Andrea (Orr) Clague ’06; ’09 MFA

Andrea Orr

  • Professional Painter (OH)
  • Awards/Honors: Painting featured on cover of Southwest Art magazine (Sept. ’10), and one of 21 artists featured in the magazine.

“You will get no better art training in a Christian environment than you will at PCC. I think the most important part of the program was finally seeing the importance and value of the visual arts. And the Master of Fine Arts program helped me catch the vision that the Lord uses artists when they give their talents back to Him.”

Danny Simmers ’00

Danny Simmers

  • Art Director, High Resolutions graphics production (TN)
  • Owner, Upscale Advertising—specializing in hand-rendered residential and commercial architectural renderings, portraiture, and illustration/design

“My day-to-day responsibilities include taking clients’ information and creating promotions and campaigns. My favorite part about working in the art/design field is constantly being able to take someone’s idea and exceeding their expectations. I know that my talent is God-given, and that this is where I’m supposed to be.”

“PCC’s program taught me to meet deadlines and the basic skills to build upon. The most valuable training to me now is learning to be structured and disciplined.”

Brian Neher ’94

Brian Neher

  • Professional Portrait Painter (NC)

Premier portrait painter Brian Neher (’94 grad, NC) recently brought several of his commissioned portraits to PCC for informal question-and-answer presentations with senior and graduate art students. During the two sessions, students listened intently as Brian shared insights of his artistic development in PCC’s art program.

“I consider PCC’s art program to be on par with most well-known art schools in the country, but at a fraction of the cost.”

When considering colleges to attend, Brian visited PCC and was immediately drawn to the quality of artwork on display. He said, “I was impressed by the strong representational approach to art taught by the instructors. During my visit, a faculty art show was on display, and I was amazed by one of Brian Jekel’s paintings. When I found out he was one of the instructors I could study under if I enrolled as a student, my decision was made.”

Neher Teaching Brian discusses with graduate art students how he achieves the effect of natural sunlight in his portraits.

“I had no formal art training before attending PCC, but desired to learn,” Brian said. “The foundational drawing classes played a vital role in my development as an artist. The instructors not only talked about art, but had the ability to put their knowledge on paper or canvas to demonstrate what they were teaching. They encouraged me greatly and motivated me to try harder on each new project.”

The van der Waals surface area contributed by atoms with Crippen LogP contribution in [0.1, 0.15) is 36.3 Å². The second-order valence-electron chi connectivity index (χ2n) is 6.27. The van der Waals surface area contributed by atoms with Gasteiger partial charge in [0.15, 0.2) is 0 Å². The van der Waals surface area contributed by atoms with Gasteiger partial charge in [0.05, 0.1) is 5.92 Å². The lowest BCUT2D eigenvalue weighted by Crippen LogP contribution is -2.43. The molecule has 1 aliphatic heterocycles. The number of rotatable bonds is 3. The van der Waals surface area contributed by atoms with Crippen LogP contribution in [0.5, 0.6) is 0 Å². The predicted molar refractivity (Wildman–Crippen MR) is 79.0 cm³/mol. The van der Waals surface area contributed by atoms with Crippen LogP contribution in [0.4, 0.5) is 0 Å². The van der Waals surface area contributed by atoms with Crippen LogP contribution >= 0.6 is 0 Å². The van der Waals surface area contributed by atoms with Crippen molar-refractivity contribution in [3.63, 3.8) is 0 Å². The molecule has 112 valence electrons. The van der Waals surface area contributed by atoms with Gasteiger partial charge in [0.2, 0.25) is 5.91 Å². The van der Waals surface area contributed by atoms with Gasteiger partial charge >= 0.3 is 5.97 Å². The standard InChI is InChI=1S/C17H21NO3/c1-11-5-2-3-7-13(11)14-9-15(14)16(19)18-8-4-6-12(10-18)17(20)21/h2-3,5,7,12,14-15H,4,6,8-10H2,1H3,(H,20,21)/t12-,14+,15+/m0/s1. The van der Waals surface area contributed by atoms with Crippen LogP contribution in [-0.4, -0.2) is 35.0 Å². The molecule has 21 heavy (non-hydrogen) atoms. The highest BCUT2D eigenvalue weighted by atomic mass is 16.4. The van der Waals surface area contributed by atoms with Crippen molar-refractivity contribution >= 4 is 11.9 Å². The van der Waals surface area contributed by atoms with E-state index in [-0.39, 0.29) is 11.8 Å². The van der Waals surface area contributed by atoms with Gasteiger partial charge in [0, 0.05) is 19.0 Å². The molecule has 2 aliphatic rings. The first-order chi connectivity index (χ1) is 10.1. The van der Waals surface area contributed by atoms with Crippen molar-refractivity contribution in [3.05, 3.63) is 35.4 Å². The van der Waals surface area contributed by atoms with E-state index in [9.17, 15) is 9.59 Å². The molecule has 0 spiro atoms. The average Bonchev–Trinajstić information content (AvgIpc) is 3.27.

Brian’s interest in portraiture began during his junior year, when art faculty Brian Jekel showed a demonstration video of renowned portrait painter Joe Bowler. “During the demonstration, Joe Bowler invited any young artist who needed his help to come visit him in his studio,” Brian said. “So that night in my residence hall room, I talked to him on the phone for over an hour, and we arranged for me to visit him at his studio when the semester ended.”

Brian’s meeting with Bowler inspired him to pursue portraiture professionally. He said, “When I returned to PCC as a senior, I was determined to paint portraits no matter what. I expected to use the skills I learned at PCC to paint portraits full time.”

Neher TeachingBrian Neher portrait studies
Used with permission

Through dedication, and the mentorship of both Brian Jekel and Joe Bowler, Brian has painted portraits professionally for over 15 years. His work has been featured in national art magazines, most recently in the Nov. 2009 issue of American Artist. “I get to make a living at something I love to do,” Brian said. “I look forward to each day of painting and can’t wait to get started.”

While Brian Neher chose to pursue portraiture, PCC’s art program prepares students for a variety of art careers. Courses in drawing, painting, and illustration (using both traditional and digital media) give students a broad range of skills, with projects covering a variety of subject matter. This allows students to develop their artistic interests and equips them with versatile skills for their chosen fields.

Angela Sekerak ’06; ’09 MFA